The lack of clear involvement of any of these ABC transporters (van den Berg, 2001; Patent description number WO 2001/32904) in secretion of penicillin G is intriguing and may indicate that the secretion of this antibiotic in the overproducing strains does not proceed through the classical ABC pumps. At present, new secretion pathways, e.g. the secretion by exocytosis may have been implemented in the high-penicillin producing strains (Martίn et al., 2010). Although, fusion of the vacuoles to the plasma membrane by an exocytosis process is possible, there is currently no evidence in the literature to support that this might be a major mechanism of penicillin G secretion (Martin et al., 2010).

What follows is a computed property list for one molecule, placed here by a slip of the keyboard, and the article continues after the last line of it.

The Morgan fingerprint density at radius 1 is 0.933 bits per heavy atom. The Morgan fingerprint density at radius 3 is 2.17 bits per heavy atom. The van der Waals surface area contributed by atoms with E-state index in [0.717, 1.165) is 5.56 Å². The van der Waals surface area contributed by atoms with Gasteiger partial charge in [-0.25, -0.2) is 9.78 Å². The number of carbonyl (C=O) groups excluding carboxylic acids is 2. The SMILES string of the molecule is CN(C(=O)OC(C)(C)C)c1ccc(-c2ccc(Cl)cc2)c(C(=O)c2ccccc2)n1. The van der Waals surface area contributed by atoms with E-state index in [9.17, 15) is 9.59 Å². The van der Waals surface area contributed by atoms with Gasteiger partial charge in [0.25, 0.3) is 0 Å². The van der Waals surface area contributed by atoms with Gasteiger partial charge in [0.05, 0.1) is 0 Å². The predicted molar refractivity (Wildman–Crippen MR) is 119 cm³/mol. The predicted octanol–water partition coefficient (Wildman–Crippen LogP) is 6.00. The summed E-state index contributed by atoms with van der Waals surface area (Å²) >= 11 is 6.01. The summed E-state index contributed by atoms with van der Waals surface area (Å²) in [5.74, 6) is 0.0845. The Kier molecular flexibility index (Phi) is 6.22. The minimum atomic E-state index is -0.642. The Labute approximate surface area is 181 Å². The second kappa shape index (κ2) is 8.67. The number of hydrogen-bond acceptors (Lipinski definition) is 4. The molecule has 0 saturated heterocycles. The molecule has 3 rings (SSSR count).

In fed-bath cultures the industrial strains secrete 40–55 g of penicillin G per liter of the liquid fermentation medium. The knowledge concerned with the cellular arrangements in penicillin G overproduction is important for further strain improvement, which is of great economical importance. Compartmentalization in penicillin G biosynthesis by P. chrysogenum PQ-96 was described previously (Kurzątkowski et al., 2014a; 2014b). Our studies have proven that overproduction of penicillin G is associated with strongly adjusted mycelial and cellular organization (Fig. 1a-d, Fig. 2i-h, Fig. 3e-h). The productive mycelial cells of the high-yielding strain exhibited numerous large peroxisomes frequently arranged at the periphery of the cytoplasm and around the vacuoles including vacuolar invaginations. The surveys of a large number of hyphal sections led us to the conclusion that the immuno-gold marker of isopenicillin N synthase is abundantly arranged at polyribosomes surrounding the peroxisomes. Such a cellular accumulation of isopenicillin N synthase may enhance the selective, continuous and sufficient substrate supply in penicillin G biosynthesis. It was recently found that δ-(L-α-aminoadipyl)-L-cysteinyl-D-valine tri-peptide is present in the cytoplasm and accumulates in the fermentation medium to concentrations of up to 2 mM (for review see Kurzątkowski et al., 2014a). The affinity of isopenicillin N synthase for this tri-peptide is in the sub-mM range. The high concentration of the tri-peptide in the fermentation broth might explain our unexpected results concerning the localization of isopenicillin N synthase at the periphery of the cytoplasm and in channel-like structures of the cell wall. This location might be a precisely adopted structural arrangement enabling the withdrawal of the tri-peptide from the fermentation broth and from the cytoplasm for the peripherally located isopenicillin N synthase to increase the efficacy and yield in penicillin G biosynthesis. On the contrary, in the mature non-growing hyphal cells of the low penicillin-producing strain P. chrysogenum Q-176 the total lack of peroxisomes about 0.1 μm in diameter were visible.